Unlike Apple, the credit card details stored with Apple Pay do not get erased if you disable the lock screen. Google is pushing the smartphone manufacturers to add fingerprint sensors to the device so that more devices can reap the benefits of fingerprint capabilities that will come bundled with Android M.
How is it different than Google Wallet?
Android Pay may sound similar but is quite different than Google Wallet. While using Google Wallet for payments, you need to start the app, enter the pin, and then initiate the payment. In the case of Android pay, you just need to place the device near the NFC powered contact-less payment terminal. You neither have to start any app nor enter any pin to unlock your credit card. As the application is built directly into the Operating system, you just need to unlock the device and you are good to go. It is essentially the tap and pay feature but without less pain.
According to Google, Google wallet physical card will stay for a while as it is intended to transfer money to friends over the web. On the other hand, Android Pay lets you tap and pay across physical stores as well as make in-app purchases. Google is pushing Android Pay with more aggression than it showed while launching Google Wallet. Google is probably looking at the bigger picture with its latest launch.
Android Pay isnâ€™t really about payments at all
Android Pay is much more than about simplifying payments through mobile phones. It seems like an attempt from Google to overcome the hit, its revenue has suffered in the hands of Apple. 80% of Googleâ€™s revenue comes from search-based advertisements and it is important to target mobile users as people are now invariably using mobile phones to search on the internet.
Android is an open-source platform and unlike Apple, Google does not call the shots about everything that goes into the Android handsets. Looking at Android Pay from that perspective, it seems difficult for Google to make Android Play available for all Android users. Those who do not have an NFC enabled phone or run Android 4.3 or lower may be left out and thus impact the revenue. Moreover, this feature will work only with Android KitKat and higher and in those devices which support NFC (Near Field Communication).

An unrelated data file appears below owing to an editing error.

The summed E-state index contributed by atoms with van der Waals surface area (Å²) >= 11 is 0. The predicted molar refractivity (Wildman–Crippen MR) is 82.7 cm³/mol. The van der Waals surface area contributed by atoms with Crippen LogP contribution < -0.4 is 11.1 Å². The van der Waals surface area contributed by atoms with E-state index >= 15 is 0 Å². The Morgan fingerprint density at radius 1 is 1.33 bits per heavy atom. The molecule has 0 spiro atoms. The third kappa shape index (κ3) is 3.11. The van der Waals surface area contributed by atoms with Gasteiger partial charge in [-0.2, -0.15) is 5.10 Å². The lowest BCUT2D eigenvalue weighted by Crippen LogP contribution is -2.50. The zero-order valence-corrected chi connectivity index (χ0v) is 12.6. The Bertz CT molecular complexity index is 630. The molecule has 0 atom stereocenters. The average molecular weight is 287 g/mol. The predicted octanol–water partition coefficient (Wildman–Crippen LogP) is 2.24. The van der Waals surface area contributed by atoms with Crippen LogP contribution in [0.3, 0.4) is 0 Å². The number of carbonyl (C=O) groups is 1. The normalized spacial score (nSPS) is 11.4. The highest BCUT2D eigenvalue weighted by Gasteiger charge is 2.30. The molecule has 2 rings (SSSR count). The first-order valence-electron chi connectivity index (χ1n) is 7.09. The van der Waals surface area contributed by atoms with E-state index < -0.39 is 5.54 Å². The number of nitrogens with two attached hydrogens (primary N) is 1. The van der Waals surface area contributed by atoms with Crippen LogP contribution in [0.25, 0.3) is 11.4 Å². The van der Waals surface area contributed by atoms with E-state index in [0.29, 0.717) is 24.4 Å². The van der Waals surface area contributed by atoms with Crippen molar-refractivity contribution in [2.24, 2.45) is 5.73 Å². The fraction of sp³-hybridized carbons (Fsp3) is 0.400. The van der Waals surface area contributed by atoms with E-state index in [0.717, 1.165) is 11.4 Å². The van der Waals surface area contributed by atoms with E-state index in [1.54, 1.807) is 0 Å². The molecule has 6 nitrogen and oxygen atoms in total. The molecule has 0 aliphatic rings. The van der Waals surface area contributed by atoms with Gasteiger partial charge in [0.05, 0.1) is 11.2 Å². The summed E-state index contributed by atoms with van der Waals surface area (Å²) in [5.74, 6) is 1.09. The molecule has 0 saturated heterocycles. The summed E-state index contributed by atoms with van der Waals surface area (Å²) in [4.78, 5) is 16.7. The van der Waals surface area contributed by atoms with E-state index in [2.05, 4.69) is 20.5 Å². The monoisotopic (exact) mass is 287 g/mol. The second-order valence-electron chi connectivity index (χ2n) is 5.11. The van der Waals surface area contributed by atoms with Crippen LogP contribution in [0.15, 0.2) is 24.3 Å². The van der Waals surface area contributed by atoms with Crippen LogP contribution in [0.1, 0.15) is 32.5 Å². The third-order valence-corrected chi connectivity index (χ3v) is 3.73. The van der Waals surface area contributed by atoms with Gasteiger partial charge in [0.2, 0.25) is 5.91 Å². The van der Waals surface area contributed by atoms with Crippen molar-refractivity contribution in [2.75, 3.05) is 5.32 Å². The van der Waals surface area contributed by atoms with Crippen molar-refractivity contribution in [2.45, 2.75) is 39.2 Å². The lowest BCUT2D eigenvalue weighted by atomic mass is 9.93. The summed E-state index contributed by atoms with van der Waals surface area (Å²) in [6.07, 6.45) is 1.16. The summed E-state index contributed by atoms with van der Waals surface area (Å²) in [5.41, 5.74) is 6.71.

The mobile users of Google search engines are growing at an unprecedented rate and Google must be thinking of Android Pay as a medium that would consolidate its presence on the Web and keep it relevant when desktop becomes nearly obsolete. There are many reasons that may have prompted to launch of Android Pay when it already had Google Wallet with almost similar features. Mobile payment trends represent 3% of the total global e-commerce payments but it is expected to rise because of several players jumping into the mobile payment fray including Apple.
The foremost reason which seems to justify this move by Google is the fact that a large chunk of users who use Googleâ€™s search engine, access it from Appleâ€™s devices. The search engine used in Safari, the default browser of iOS, is Google and will remain so until Apple comes with a better alternative. It is quite apparent that Googleâ€™s take on peer to peer payment is intended to serve a bigger purpose for the internet giant.
Google flexed muscle at Google I/O when it launched its very own peer-to-peer payment service named Android Pay. Google is once again ready to lock horns with Apple, directly competing with its Apple Pay which offers more or less the same service. What gives Googleâ€™s Android Pay an edge is its ease-of-use, integration of loyalty programs, and acceptance across thousands of outlets across the US. Although people are perplexed over Googleâ€™s new launch as it owns a similar service called Google Wallet, Android Pay is touted as far simpler and more user-friendly than Google Wallet.